As for the relative merits of the single-seat monoplane fighters involved in the Battle, this debate has been going on for a long time. When I first got interested in the early 1970s, the general view was that the Hurricane I was almost a match for the 109E, with the Spitfire some way in front of both. Nowadays, more credit is given to the 109, which is seen as a match for the Spit (if with some disadvantages, such as a very cramped cockpit), and the gap between Spitfire I and Hurricane I has narrowed. The Hurricane certainly had advantages - pretty much those that Brett mentions. But Alex is right that the Hurricane, being basically a biplane fighter with the top wing removed, was approaching obsolescence in the summer of 1940, and after 1941 Hurricanes largely disappear from Fighter Command, to be sent to other theatres (the Middle and Far East).

    The Spitfire, on the other hand, had plenty of life in it, and continuned to be developed throughout the war. As did the 109, though this is partly due to the odd way in which the Germans frittered away resources on development projects that never went anywhere, whilst keeping pre-war designs in production long past their sell-by date. Nevertheless, though the 109Gs and Ks were undoubtedly outclassed by the end of the war, the 109F of 1941 was as good a fighter as anyone had until the first Fw 190s appeared.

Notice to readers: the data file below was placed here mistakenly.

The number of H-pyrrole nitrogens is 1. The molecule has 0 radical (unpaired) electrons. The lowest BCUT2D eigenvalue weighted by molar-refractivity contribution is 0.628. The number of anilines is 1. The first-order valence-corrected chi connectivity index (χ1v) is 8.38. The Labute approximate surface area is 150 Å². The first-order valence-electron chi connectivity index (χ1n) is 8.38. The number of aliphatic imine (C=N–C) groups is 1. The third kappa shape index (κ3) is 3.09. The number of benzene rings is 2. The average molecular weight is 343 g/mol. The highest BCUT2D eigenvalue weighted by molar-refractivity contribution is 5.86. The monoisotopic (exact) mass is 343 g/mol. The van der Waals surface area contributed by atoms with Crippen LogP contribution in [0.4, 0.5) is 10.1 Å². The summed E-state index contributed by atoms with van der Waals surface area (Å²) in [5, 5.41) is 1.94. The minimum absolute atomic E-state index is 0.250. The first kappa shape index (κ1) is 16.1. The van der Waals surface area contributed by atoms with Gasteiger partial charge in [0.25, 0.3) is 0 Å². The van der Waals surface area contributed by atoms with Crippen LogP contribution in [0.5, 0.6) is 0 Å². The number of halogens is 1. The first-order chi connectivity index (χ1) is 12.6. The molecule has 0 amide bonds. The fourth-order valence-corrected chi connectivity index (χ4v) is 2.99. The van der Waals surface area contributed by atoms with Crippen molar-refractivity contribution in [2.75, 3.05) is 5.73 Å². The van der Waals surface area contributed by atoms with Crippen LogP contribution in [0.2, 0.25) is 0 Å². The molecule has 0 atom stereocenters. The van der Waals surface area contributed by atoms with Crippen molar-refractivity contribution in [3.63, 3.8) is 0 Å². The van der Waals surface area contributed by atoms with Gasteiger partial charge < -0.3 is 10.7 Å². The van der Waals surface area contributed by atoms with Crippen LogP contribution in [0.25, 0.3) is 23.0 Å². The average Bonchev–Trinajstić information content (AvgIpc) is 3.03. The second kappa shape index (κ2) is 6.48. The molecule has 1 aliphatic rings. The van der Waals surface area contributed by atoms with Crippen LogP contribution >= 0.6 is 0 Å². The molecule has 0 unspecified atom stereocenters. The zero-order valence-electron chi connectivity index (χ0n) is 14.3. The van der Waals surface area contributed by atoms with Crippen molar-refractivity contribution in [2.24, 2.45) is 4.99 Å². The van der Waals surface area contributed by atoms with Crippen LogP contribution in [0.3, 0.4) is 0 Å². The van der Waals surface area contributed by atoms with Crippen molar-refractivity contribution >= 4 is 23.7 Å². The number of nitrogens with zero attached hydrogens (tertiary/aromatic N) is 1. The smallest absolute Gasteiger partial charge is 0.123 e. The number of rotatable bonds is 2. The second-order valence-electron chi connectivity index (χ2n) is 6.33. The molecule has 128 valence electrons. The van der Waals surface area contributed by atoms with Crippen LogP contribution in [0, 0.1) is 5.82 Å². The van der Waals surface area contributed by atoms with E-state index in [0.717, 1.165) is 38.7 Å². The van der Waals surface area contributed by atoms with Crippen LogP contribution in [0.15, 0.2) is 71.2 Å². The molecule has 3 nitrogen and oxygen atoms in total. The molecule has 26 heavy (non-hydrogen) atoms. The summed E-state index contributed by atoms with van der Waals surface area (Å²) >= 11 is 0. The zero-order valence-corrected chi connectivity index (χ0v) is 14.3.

What the Spit also has, of course, is that it looks beautiful, and so is a priceless gift to a skillful propaganda machine. Hence why it, not the Hurricane, has become symbolic of the Battle.

    And in the end, the differences in performance between the Hurricane I, Spitfire I and 109E are quite marginal. The most significant factor in the outcome of an individual combat would be not the qualities of the machines, but those of the pilots.

  6. It has to be understood that performance differences between aircraft types in this era was very marginal. Indeed, performance differences between aircraft of the SAME TYPE was often greater than these margins.